Astronomers from around the world were queuing up to use SA’s MeerKAT radio telescope, the project team said on Thursday.
Even though MeerKAT was still five years from being operational, more than 43 000 hours of observing time had already been allocated. And it could be used to search for intelligent life elsewhere in the universe.
MeerKAT is to be built in the radio astronomy reserve near Carnarvon in the Northern Cape over the next five years. Consisting of 64 dishes, each 13,5m in diameter, it is the precursor to what SA hopes will be a full Square Kilometre Array (SKA) telescope. An “engineering test bed” of seven dishes is already complete.
The team said in a statement that following an October 2009 invitation to the world’s radio astronomers to apply for telescope time, 21 proposals, involving more than 500 astronomers from around the world, were received.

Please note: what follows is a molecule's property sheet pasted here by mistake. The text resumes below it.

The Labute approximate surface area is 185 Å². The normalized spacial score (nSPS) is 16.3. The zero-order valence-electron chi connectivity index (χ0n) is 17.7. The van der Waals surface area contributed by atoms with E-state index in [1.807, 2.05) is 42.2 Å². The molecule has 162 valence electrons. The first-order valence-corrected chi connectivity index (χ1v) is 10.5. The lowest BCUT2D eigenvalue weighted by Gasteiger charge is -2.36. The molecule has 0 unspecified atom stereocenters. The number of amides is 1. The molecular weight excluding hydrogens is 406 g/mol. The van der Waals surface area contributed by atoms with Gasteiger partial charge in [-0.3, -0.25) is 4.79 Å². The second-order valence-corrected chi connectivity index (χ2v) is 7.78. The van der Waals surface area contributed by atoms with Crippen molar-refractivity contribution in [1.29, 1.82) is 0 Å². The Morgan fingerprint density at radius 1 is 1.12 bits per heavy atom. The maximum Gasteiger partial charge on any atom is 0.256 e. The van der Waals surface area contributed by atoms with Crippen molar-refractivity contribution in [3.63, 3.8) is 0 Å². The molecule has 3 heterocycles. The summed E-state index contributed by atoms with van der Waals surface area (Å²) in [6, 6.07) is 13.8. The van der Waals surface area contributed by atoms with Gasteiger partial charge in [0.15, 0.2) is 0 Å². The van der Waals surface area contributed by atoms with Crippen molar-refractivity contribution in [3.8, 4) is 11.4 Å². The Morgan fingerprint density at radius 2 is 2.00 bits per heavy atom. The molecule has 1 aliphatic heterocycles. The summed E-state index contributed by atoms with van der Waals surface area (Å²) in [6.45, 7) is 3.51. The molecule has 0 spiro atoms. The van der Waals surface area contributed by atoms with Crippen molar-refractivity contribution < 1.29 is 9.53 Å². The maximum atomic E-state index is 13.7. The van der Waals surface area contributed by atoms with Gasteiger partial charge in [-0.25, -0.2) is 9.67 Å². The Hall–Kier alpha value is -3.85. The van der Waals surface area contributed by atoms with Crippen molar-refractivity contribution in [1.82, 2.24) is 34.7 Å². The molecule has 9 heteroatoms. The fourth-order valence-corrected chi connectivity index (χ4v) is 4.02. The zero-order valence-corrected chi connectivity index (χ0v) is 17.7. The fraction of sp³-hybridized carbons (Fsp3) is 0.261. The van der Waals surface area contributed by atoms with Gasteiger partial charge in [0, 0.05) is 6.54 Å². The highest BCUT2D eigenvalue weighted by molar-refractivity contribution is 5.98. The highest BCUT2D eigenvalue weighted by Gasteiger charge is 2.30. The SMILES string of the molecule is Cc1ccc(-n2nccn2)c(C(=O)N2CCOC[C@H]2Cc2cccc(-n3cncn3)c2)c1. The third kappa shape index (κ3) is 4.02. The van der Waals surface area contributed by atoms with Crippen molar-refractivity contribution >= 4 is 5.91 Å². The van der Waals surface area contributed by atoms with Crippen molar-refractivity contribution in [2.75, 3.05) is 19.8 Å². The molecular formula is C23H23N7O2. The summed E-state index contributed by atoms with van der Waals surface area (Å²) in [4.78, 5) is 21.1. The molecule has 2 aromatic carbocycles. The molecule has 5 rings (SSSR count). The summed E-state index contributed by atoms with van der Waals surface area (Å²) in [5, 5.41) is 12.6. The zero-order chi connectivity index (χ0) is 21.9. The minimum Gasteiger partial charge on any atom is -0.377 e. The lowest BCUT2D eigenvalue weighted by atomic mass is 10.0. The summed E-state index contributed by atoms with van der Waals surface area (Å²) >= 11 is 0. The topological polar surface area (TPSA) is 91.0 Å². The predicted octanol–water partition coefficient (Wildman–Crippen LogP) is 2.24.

“Surveys of radio pulsars and hydrogen gas in the deep universe came out on top in the first round of allocating MeerKAT’s observing time,” the team said.
“Nearly 8 000 hours of observing time were allocated to a proposal to test Einstein’s theory of gravity and investigate the physics of enigmatic neutron stars.”
Five thousand hours were dedicated to two proposals to survey the distant universe.
“We would also like to explore the potential for Seti (search for extraterrestrial intelligence) and for collaboration with Nasa on downloading information from their space probes sent to other planets,” said director of the SKA SA project, Bernie Fanaroff. — Sapa